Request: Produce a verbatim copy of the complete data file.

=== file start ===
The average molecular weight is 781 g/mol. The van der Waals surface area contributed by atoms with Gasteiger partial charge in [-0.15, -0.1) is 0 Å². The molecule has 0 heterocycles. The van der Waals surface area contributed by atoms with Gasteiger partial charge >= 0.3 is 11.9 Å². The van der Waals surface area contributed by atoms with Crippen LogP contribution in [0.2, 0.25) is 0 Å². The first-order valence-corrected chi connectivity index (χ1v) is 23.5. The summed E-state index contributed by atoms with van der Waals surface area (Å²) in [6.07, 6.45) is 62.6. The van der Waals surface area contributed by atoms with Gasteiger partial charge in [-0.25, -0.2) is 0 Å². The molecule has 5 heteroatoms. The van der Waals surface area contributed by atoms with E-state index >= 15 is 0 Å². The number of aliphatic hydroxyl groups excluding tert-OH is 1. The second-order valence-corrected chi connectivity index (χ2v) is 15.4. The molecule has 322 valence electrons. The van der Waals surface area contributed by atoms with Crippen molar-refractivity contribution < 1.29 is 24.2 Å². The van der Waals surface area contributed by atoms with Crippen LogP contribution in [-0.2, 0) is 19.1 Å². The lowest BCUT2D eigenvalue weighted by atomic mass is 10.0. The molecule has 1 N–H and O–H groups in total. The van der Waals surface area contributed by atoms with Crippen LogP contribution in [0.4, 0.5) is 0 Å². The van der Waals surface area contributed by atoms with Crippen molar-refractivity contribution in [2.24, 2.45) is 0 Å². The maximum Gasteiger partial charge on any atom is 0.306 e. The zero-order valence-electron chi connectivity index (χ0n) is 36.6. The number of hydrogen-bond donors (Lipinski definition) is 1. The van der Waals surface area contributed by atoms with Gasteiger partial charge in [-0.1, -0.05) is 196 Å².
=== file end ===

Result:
The average molecular weight is 781 g/mol. The van der Waals surface area contributed by atoms with Gasteiger partial charge in [-0.15, -0.1) is 0 Å². The molecule has 0 heterocycles. The van der Waals surface area contributed by atoms with Gasteiger partial charge >= 0.3 is 11.9 Å². The van der Waals surface area contributed by atoms with Crippen LogP contribution in [0.2, 0.25) is 0 Å². The first-order valence-corrected chi connectivity index (χ1v) is 23.5. The summed E-state index contributed by atoms with van der Waals surface area (Å²) in [6.07, 6.45) is 62.6. The van der Waals surface area contributed by atoms with Gasteiger partial charge in [-0.25, -0.2) is 0 Å². The molecule has 5 heteroatoms. The van der Waals surface area contributed by atoms with E-state index >= 15 is 0 Å². The number of aliphatic hydroxyl groups excluding tert-OH is 1. The second-order valence-corrected chi connectivity index (χ2v) is 15.4. The molecule has 322 valence electrons. The van der Waals surface area contributed by atoms with Crippen molar-refractivity contribution < 1.29 is 24.2 Å². The van der Waals surface area contributed by atoms with Crippen LogP contribution in [-0.2, 0) is 19.1 Å². The lowest BCUT2D eigenvalue weighted by atomic mass is 10.0. The molecule has 1 N–H and O–H groups in total. The van der Waals surface area contributed by atoms with Crippen LogP contribution in [0.4, 0.5) is 0 Å². The van der Waals surface area contributed by atoms with Crippen molar-refractivity contribution in [2.24, 2.45) is 0 Å². The maximum Gasteiger partial charge on any atom is 0.306 e. The zero-order valence-electron chi connectivity index (χ0n) is 36.6. The number of hydrogen-bond donors (Lipinski definition) is 1. The van der Waals surface area contributed by atoms with Gasteiger partial charge in [-0.1, -0.05) is 196 Å².